Why is there such scant attention to the literacy skills of the 86 million Americans 55 years and older? These people will comprise 26% of our total labor force by 2022! This lack of attention appears to be yet another example of AGEISM, a topic extensively discussed in the following articles which we urge adult educators to check out: A History of Ageism Since 1969, The Pernicious Problem of Ageism (which aims, through an effort by several organizations, to “reframe aging”), and the Revera Report on Ageism: Independence and Choice As We Age (a new report from Canada’s Revera Living and Sheridan Centre for Elder Research).
From our vantage point at Senior Service America, we think adult literacy advocates should be speaking out more about the need to increase the participation of older Americans in Adult Education programs. We need a far wider awareness and understanding of the relationship between low literacy skills and the future of our system of government and our participatory democracy. Both are just as important as the health of our economy. America’s increasingly diverse and complex society makes high demands on everyone’s reading, numeracy, and problem-solving skills, older adults included. For example, how can poorly skilled voters at any age make informed decisions on ballot initiatives and referenda about complex issues like carbon emissions, global warming, and raising the minimum wage? And how can current and potential workers, including unemployed workers, qualify for or advance in jobs they need without adequate basic skills, which are just as essential if not more so than job-related skills?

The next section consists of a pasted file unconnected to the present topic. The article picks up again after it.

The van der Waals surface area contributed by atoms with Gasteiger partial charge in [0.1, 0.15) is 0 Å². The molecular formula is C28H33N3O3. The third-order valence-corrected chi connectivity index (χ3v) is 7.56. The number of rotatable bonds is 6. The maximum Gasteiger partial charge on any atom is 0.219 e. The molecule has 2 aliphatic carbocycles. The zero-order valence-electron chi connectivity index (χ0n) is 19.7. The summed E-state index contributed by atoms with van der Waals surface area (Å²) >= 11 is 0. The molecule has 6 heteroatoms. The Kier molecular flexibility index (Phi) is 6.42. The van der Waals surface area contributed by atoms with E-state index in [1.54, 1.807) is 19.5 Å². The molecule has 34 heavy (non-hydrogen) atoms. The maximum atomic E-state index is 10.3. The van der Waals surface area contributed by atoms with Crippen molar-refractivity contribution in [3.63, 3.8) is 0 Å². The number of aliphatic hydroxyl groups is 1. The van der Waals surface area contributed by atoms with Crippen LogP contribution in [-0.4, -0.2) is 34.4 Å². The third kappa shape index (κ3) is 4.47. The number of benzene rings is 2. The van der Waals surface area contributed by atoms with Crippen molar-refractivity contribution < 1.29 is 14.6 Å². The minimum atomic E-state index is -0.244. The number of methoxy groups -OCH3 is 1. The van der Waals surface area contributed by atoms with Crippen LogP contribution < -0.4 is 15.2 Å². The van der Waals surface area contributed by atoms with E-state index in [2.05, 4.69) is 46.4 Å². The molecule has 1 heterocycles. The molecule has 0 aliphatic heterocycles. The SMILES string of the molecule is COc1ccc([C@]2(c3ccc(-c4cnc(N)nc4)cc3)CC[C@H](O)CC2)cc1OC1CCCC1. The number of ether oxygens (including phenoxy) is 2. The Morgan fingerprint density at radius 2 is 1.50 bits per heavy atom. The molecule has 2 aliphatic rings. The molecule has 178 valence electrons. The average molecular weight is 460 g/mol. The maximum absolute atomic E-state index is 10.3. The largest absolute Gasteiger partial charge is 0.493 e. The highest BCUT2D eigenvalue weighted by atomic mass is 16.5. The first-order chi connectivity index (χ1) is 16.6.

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For decades, adult literacy surveys have shared the same vision, a vision adopted by PIAAC: Literacy should enable an individual “to participate in society, achieve one’s goals, and develop one’s knowledge and potential.” The foreword to the OECD Skills Outlook 2013: First Results From the Survey of Adult Skills, expressed it this way:
“…the impact of skills goes far beyond earnings and employment. In all countries, individuals with lower proficiency in literacy are more likely than those with better literacy skills to report poor health, to believe that they have little impact on political processes, and not to participate in associative or volunteer activities. In most countries, they are also less likely to trust others.”
The Skills Outlook 2013 report provides detailed information (pp. 234-244) about how low literacy is harming our nation. Most notably, unlike in most other countries, low literacy in the U.S. is very strongly correlated with three of the four social outcomes cited above: poor health, lack of political efficacy, and low participation in community activity.
For older Americans, proficiency varies considerably, not only by educational attainment but also age, income level, employment status, gender, and race/ethnicity. We aspire as a nation to equal opportunity and equity, but the PIAAC findings paint a disturbing picture of the influence of socioeconomic status on Americans’ skill proficiencies. In contrast to most other countries, socioeconomic status in the U.S. is highly correlated with adult proficiency levels. In 2013, the difference in literacy proficiency scores between the lowest and highest educated Americans was greater than in any other country. Indeed, the U.S. has the highest income inequality, the second highest skills inequality, and the greatest odds that low-educated adults will have low proficiencies. (One bright spot is that these relationships are weaker and closer to the international average for U.S. adults aged 16-24 years old.)